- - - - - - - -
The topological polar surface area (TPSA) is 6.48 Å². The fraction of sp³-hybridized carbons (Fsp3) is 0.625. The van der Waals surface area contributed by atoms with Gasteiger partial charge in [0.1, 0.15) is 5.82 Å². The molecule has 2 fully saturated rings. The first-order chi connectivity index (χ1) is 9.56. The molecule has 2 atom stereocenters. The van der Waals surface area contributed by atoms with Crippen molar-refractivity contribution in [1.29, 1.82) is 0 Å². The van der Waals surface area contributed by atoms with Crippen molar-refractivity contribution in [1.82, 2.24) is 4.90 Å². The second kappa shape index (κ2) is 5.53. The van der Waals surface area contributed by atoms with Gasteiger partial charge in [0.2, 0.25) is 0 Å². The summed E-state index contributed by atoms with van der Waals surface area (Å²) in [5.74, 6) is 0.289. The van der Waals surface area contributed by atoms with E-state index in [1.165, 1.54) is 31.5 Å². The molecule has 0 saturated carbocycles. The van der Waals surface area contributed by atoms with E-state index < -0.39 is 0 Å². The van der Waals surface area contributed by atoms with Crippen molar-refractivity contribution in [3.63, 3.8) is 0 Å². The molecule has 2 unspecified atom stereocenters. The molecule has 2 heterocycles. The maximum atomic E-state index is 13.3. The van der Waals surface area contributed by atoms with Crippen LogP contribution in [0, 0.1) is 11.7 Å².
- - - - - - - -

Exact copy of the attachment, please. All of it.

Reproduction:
The topological polar surface area (TPSA) is 6.48 Å². The fraction of sp³-hybridized carbons (Fsp3) is 0.625. The van der Waals surface area contributed by atoms with Gasteiger partial charge in [0.1, 0.15) is 5.82 Å². The molecule has 2 fully saturated rings. The first-order chi connectivity index (χ1) is 9.56. The molecule has 2 atom stereocenters. The van der Waals surface area contributed by atoms with Crippen molar-refractivity contribution in [1.29, 1.82) is 0 Å². The van der Waals surface area contributed by atoms with Crippen molar-refractivity contribution in [1.82, 2.24) is 4.90 Å². The second kappa shape index (κ2) is 5.53. The van der Waals surface area contributed by atoms with Gasteiger partial charge in [0.2, 0.25) is 0 Å². The summed E-state index contributed by atoms with van der Waals surface area (Å²) in [5.74, 6) is 0.289. The van der Waals surface area contributed by atoms with E-state index in [1.165, 1.54) is 31.5 Å². The molecule has 0 saturated carbocycles. The van der Waals surface area contributed by atoms with E-state index < -0.39 is 0 Å². The van der Waals surface area contributed by atoms with Crippen molar-refractivity contribution in [3.63, 3.8) is 0 Å². The molecule has 2 unspecified atom stereocenters. The molecule has 2 heterocycles. The maximum atomic E-state index is 13.3. The van der Waals surface area contributed by atoms with Crippen LogP contribution in [0, 0.1) is 11.7 Å².